I will be sharing excerpts from my humorous memoir over the next week or so, with a break from this nonsense for
nonsense, er guest posts from Slim Randles. Between the two of us, we ought to be able to keep you entertained. If not, don’t bother to tell us so. 🙂
For refreshments, I’ll share some cookies that should last until I get back from my short vacation to bake some more. Enjoy.
This is from chapter two of A Dead Tomato Plant and a Paycheck. The chapter is titled Socially Unacceptable. And wait until you see Friday’s post, which is a continuation of this chapter.
It’s an indisputable fact that as parents our intelligence ratio is in direct proportion to the ages of our children. The younger they are, the smarter we are. Not so much as we all advance in years.
I came to this profound realization the day my oldest daughter turned 16 and half my gray matter disintegrated. I could hardly believe that she was the same daughter who used to consider me the final authority on everything from why God made bugs to how the moon got up in the sky.
How fondly I remembered those good old days when she was four and I was smart.
She stood in awe of me because I could answer all her questions, not to mention the fact that I could actually grow a plant from her watermelon seed.
Then she grew up and it reached a point where I would give almost anything for just one brief glimmer of that old wide-eyed wonder. In fact, I would have given anything for a simple nodding acknowledgement that I might know something besides my name, address, and phone number.
It was a terrible shock to realize this was happening. I had years of education behind me. Not to mention all the accumulated wisdom from the intervening years, and I was reduced to pre-kindergarten status by one disdainful glance.
I, who used to be the most respected beauty consultant outside of Glamour magazine, suddenly knew nothing about hair care or make up.
I, who used to rival Chef Tell and the Galloping Gourmet in the kitchen, was now hard pressed to turn out a decent carrot stick.
I, who at one point could have started my own designer label with all the cute little dresses I created, had about as much taste as Miss Piggy.
Mind you, this was the same daughter who used to wear those dresses and tell everyone that her mommy made them for her. Now she wanted all the old photographs destroyed so nobody would ever see that she once wore a coat made out of pillow ticking.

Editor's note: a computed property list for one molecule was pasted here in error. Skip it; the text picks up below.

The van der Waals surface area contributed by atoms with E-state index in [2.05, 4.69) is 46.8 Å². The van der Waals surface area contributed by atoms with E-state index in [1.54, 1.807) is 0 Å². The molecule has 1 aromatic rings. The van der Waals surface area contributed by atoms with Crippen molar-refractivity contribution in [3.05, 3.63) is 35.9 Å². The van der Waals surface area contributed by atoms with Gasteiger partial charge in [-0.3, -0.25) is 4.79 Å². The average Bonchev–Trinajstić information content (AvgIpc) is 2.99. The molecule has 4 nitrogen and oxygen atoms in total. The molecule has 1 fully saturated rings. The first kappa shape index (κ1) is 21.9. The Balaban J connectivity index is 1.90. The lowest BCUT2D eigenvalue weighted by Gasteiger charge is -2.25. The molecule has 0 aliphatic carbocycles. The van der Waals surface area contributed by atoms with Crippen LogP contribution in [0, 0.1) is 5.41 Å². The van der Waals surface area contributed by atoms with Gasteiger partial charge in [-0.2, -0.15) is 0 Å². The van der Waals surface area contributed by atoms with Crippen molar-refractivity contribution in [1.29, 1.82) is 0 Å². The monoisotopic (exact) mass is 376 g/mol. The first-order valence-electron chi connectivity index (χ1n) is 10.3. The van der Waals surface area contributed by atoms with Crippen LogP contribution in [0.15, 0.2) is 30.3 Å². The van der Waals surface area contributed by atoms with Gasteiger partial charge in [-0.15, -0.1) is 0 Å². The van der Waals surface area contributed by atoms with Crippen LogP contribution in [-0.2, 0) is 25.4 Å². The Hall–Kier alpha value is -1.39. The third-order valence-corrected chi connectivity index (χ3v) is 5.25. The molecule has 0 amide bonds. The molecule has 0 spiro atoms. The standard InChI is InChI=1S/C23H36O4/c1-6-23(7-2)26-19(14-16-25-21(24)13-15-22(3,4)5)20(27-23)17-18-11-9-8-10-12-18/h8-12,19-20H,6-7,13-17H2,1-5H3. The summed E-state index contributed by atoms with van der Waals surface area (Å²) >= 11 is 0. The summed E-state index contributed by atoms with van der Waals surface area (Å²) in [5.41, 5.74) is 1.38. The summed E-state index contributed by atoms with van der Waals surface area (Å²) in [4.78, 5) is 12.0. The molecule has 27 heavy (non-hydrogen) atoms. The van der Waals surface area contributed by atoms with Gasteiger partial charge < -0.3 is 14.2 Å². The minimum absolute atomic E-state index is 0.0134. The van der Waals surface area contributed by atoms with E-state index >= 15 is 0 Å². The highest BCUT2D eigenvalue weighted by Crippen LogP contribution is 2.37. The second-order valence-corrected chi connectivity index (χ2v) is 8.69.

It was a cute coat. Honest. With little yellow daisies on it that I hand appliqued. But did that matter? No. All she worried about was the fashion police and the fact that someone might decide she looked like a pillow. Forget the fact that she was thin as a rail and everyone knows a pillow is plump. She was sure that if anyone saw the picture, she would lose what little social standing she had.
This disdain for my mental acuity reached a point that I started wishing we could go back in time so I could bask in her adoration once again.
But then I had a second thought on the subject.
If we went back in time, this day of reckoning would still be lurking in my future, and I’d eventually have to face into it. Since I was already there, I might as well tough it out while I still had a small shred of intelligence left.
Keep in mind that this is not a unique experience. All mothers live in mortal fear of the day when you suddenly wake up to discover that this great intellectual gap has cropped up between you and your child, and your IQ zooms to a minus 10 overnight.
And it is not a temporary condition.
Mothers have been known to exist in this wasteland until the kid turns 25, so be prepared. Here are some of the comments you are likely to hear when your teenager is no longer interested in your ideas or advice or opinions:
“You wouldn’t understand. How can anyone who talks to her washing machine ever understand my problems.”
“You always say the dumbest things.”
“What do you know? You grew up in the dark ages.”
“How can someone who still wears flared jeans and bobby socks ever understand why I can’t live without a satin vest?”
“How can someone who thinks disco rock is a new flavor of ice cream ever relate to what I’m going through?”
That’s all for today, folks. I hope your week gets off to a good start. Stay cool. Stay happy.